Findings Tensions and inconsistencies at macro and meso levels impact on

Findings tensions and inconsistencies at macro and

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Findings Tensions and inconsistencies at macro and meso levels impact on diversity management at a micro level. The authors demonstrate how power and context are intertwined in the biopolitical positioning of subjects in terms of gender and indigeneity. The contested legacy of indigenous-colonial relations and societal gender dynamics are played out in a case from the accounting profession. Research limitations/implications Within critical diversity studies context and power are linked in a reciprocal relationship; analysis of both is mandatory to strengthen theory and practice. The multi- level analytical framework provides a useful tool to understand advances and lack of progress for diversity groups within specific organizations. Originality/value While many diversity scholars agree that the analysis of context is important, hitherto its application has been vague. The authors conduct a multi-level analysis of context, connecting the power dynamics between the levels. The authors draw out implications within one profession in a specific country socio-politics. Multi-level analyses of context and power have the potential to enhance the theory and practice of diversity management. Keywords Gender, Context, M ā ori, Diversity management, Multi-level analysis, Aotearoa New Zealand Paper type Research paper Introduction A core feature of contemporary diversity studies is attention to ongoing contextual processes (Zanoni et al. , 2010). In this paper we engage directly with the challenge of how context matters in terms of power. As Ahonen et al. (2014, p. 264) argue persuasively context is not a variable or background , but a complex array of power relations, discursive practices and forms of knowledge that need to be analysed . These power relations need to be taken into account to better understand the ambiguities of implementing workplace diversity within local contexts. We situate our work within critical diversity studies by demonstrating how the historical and socio-political contexts may be operationalized using the setting of Aotearoa New Zealand. While other country contexts have been analysed in diversity research (e.g. Ozbilgin and Tatli, 2008; Klarsfeld 2010), the link between country context and the intergroup power dynamics is often broadly sketched. Within this paper we aim to analyse how context and power are intertwined and explore tensions and inconsistencies that can arise in local diversity management discourses for two groups: women and indigenous M ā ori. Scholars have called for multi-level diversity studies (Pringle, 2009a; Zanoni et al. , 2010) arguing that diversity practices are shaped by the historical, social organizational Equality, Diversity and Inclusion: An International Journal Vol. 34 No. 6, 2015 pp. 470-482 © Emerald Group Publishing Limited 2040-7149 DOI 10.1108/EDI-05-2015-0031 Received 20 August 2014 Revised 15 June 2015 Accepted 21 June 2015 The current issue and full text archive of this journal is available on Emerald Insight at: / 2040-7149.htm 470 EDI 34,6 Downloaded by UNIVERSITI TEKNOLOGI MALAYSIA At 19:27 23 December 2016 (PT)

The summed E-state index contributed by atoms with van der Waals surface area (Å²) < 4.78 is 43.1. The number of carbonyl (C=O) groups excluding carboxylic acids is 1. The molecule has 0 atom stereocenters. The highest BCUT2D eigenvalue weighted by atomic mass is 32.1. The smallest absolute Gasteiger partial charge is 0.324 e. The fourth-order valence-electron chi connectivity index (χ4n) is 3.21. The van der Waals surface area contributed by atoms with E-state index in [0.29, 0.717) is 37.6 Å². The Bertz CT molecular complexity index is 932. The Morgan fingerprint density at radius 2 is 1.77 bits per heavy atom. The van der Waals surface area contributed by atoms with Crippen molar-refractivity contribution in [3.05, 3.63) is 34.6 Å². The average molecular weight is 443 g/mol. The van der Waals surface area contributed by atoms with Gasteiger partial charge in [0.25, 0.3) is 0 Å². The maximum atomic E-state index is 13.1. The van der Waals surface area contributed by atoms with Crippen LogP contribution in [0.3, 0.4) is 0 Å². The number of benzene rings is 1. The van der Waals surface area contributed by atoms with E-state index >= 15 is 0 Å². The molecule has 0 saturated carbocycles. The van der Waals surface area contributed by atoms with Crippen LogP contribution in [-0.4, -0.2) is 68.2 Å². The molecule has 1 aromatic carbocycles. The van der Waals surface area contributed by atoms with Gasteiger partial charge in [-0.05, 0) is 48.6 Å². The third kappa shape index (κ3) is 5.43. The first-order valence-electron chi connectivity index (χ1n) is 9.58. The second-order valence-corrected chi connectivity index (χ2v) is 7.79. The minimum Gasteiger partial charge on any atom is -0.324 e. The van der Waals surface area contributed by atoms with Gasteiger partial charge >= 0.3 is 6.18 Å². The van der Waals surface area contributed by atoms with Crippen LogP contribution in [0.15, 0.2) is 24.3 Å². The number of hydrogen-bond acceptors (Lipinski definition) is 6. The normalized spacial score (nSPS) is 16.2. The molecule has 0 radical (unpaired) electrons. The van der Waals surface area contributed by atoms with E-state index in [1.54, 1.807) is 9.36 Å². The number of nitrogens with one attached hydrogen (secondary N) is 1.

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factors and the interactions among them. As Syed and Ozbilgin (2009, p. 2436) suggest,
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